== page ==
Thursday, June 15, 2017

Good and bad ways to break POV rules

While recently considering Chris Drangle's excellent short story "A Local's Guide to Dating in Slocomb County," I touched on something that occasionally troubles me both writing and reading in a third-person limited (or "single vision") point-of-view: the distinction between the narrator's voice and the character's voice. I'd wondered about this while reviewing another story I liked before. One reader suggested I was perhaps being a little doctrinaire, so I thought I'd dig a little deeper into this subject. It's actually kind of brushed over in the writing "how to" books. Here is an explanation of 3rd-person limited POV from the Gotham Writers' Workshop guide (which I'm using because I loaned my Burroway to someone and haven't gotten it back):

With the third-person point-of-view the narrator is not a character in the story. The narrator is a voice created by the author to tell the story...With this POV, the narrator has access to only one character's mind....The story is told by the narrator, from the perspective of a single participant in the action....The entire story is filtered through the POV character's consciousness.

Told by the narrator, but from the perspective and through the consciousness of the POV character. Hmmm....they give an example paragraph, from Elizabeth Tallent's "Earth to Molly":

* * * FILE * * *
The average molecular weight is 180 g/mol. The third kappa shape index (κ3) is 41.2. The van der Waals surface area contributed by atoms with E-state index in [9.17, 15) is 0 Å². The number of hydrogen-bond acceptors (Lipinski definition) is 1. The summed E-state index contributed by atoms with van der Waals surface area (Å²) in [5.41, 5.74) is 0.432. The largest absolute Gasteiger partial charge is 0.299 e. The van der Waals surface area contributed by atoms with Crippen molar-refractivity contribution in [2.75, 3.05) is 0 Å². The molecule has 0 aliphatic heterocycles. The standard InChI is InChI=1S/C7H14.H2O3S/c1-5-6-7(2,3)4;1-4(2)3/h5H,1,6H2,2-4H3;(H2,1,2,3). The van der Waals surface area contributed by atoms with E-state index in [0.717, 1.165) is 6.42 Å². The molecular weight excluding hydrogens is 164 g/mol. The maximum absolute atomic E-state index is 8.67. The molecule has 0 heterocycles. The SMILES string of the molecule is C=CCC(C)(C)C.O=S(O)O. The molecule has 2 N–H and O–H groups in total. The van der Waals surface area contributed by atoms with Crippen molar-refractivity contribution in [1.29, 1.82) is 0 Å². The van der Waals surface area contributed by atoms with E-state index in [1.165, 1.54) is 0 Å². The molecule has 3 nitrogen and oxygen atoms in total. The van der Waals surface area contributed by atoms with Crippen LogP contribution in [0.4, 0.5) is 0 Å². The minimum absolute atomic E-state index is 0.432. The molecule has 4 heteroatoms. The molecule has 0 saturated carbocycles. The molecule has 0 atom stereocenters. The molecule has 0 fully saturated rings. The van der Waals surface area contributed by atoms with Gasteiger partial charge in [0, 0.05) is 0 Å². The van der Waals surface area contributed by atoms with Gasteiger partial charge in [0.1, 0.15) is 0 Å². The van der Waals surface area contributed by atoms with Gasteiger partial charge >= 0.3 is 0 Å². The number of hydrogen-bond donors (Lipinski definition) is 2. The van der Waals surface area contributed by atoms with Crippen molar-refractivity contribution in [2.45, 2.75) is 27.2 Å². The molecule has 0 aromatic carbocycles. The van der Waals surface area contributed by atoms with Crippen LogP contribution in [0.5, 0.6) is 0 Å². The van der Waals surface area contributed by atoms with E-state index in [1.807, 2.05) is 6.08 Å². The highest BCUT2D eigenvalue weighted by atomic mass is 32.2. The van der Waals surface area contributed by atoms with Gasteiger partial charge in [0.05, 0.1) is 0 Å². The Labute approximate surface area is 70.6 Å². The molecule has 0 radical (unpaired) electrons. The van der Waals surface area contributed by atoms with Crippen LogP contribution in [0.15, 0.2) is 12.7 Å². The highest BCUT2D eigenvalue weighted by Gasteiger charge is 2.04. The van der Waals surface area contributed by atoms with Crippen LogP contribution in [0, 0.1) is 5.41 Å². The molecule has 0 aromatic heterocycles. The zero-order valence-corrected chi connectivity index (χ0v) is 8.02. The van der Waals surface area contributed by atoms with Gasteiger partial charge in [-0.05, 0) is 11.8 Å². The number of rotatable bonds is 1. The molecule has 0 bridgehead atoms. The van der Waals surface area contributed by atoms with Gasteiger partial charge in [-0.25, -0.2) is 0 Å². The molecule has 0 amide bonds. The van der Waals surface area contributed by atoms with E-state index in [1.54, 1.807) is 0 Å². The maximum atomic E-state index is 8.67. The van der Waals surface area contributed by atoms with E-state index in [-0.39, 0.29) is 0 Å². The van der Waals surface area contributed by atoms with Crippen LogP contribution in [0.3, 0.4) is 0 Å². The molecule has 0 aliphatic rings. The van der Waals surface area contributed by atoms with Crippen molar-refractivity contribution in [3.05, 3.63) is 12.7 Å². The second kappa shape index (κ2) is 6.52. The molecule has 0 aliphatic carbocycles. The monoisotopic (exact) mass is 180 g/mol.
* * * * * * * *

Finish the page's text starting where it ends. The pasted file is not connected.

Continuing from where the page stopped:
At the hotel, really a shabby bed-and-breakfast, the landlady, pinching her upper lip in displeasure at having to hoist herself from her chair, let Molly into her room and left her with the key. The landlady was a long time retreating down the hall. The dolor of her tread, with its brooding pauses, was not eavesdropping but arthritis. Molly was sorry for having needed her to climb the stairs, but of course the old woman complained her stiff-legged way up them all the time, showing lodgers to their rooms. Why, oh why, would anyone spend the night here? A prickly gray carpet ran tightly from wall to wall. It was the color of static, and seemed as hateful.

The GWW book points out that it's Molly wondering why anyone would spend the night here. Here's where I get a little shaky though: who is the one noting the "dolor" of her tread? Is that Molly? If so, then Molly knows some old-timey words that most people don't know. If it's the narrator, then we have the narrator's voice mixing in with Molly's observations. I'm not criticizing, I'm just pointing out that this happens, and that it isn't often made that clear when people write about how to handle POV. Does Molly merely see a carpet, and the narrative voice tells the reader that it's prickly, gray, the color of static, and hateful? Is this something Molly thinks? (If so, Molly thinks things I have never thought ever.) More likely, it's the narrative voice both translating Molly's senses to the reader and adding narrative editorial.

I was actually right about something 
The GWW then uses the term "distance" (which I was not sure was the right term, but it is) to explain this very thing I'm talking about: "While this narrator seems to stand just behind Molly's shoulder, or perhaps even lurk in her mind, the third-person narrator may also stand back at a little distance."

GWW even flat out tells us that 3rd person limited can be useful when you've got a character with limited intellectual powers, because the separate narrative voice can say things the character can't. So it's okay if Tallent's narrator knows the word "dolor" but Molly doesn't. Great.